Concentration – Usually expressed as a percentage of the approved ledger, it is the maximum percentage that a funder will finance a particular customer to.

Confidential Factoring – An undisclosed funding facility where the funder will also carry out collections in your name.

Confidential Invoice Discounting – An invoice finance facility where the funder’s involvement is not disclosed.

Construction Finance – A specialist finance product given to businesses in the Construction Sector. Similar to invoice discounting/factoring, funding will be based on the collectability of contracts often resulting in a lower pre-payment.

Credit Insurance – see bad debt protection.

Credit Limit – This is the maximum amount of credit recommended on a particular customer and therefore the maximum funding that will be given against that customer.

Credit Notes – these are issued by the client to their customers to give a refund or to correct an invoicing error. These need to be copied to your funder in the same way as your invoices are.

Credit Period – The length of time given to a seller before they have to pay the invoice e.g. 30 days, 60 days.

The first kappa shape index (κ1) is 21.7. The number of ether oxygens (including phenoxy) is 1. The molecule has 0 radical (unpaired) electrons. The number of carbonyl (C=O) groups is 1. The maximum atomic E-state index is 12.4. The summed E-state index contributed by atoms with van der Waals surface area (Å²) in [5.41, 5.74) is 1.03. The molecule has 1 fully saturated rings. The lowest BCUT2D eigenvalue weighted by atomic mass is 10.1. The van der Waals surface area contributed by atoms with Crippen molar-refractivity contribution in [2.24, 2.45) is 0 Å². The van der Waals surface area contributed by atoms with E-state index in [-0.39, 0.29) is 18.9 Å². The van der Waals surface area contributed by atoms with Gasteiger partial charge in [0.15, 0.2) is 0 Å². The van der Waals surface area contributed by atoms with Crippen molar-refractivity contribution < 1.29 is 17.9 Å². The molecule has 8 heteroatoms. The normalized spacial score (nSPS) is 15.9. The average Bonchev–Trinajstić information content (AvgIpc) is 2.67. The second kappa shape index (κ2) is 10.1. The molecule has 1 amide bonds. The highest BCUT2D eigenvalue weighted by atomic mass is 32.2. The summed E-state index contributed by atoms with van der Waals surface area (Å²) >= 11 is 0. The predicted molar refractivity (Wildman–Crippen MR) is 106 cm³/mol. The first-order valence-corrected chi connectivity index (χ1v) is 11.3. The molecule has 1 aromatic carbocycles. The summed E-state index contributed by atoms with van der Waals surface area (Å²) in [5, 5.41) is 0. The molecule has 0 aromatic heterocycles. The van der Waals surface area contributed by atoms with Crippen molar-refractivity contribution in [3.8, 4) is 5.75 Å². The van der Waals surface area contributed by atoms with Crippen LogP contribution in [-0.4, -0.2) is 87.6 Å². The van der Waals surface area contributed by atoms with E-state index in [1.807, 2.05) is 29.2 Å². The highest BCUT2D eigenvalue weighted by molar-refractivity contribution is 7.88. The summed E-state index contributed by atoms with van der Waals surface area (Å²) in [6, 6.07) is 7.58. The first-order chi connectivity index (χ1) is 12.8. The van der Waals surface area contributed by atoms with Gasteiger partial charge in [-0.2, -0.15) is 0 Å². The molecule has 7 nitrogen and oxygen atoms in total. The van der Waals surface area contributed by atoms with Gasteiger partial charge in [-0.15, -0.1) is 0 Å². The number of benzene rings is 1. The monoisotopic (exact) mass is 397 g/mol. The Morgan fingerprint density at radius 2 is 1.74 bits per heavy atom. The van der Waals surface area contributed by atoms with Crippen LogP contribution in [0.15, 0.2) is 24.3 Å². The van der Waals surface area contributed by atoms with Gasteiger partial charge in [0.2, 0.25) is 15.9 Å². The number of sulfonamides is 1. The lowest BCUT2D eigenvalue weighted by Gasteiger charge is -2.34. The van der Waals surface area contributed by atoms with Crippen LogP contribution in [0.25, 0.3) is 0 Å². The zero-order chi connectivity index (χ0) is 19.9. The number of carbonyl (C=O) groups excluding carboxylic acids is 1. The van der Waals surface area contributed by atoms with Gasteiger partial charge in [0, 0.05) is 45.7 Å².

Credit Protection – see bad debt protection.

Debenture – A charge registered by a funder giving them entitlement to the assets of a company.

Debtors – The customers with whom you have agreed credit terms.

Debtors Ledger – See Aged Debtor Ledger

Disbursement Charges – Additional charges applied by the funder, over and above the service fee and discounting fee. They will include CHAPs charges, credit reports and over-payments for example.

Disclosed Invoice Discounting – An invoice finance facility where the funder’s involvement is disclosed. Client will carry out his own collections/credit control.

Discounting Charge – The percentage charged for borrowing money. Charged either as a percentage over base rate or libor rate.

Early Payment – see Initial payment.

EFG – The Enterprise Finance Guarantee is a scheme introduced and backed by the Government to encourage more lending to SMEs. Can be given alongside an invoice finance facility subject to certain criteria being met.

Export Factoring – A funding and collections facility for debtors who are outside the UK.

Facility Limit – Funders will agree a maximum funding level across all your customers. This limit will usually be flexible and is based on sales levels.

Factoring – A finance facility which uses the debtor book of a company as security to lend money against. It includes a full credit control and collections service from the funder.

Funding Limit – see Facility Limit. This term though can also be applied to the maximum funding allowed against individual customers – see credit limit.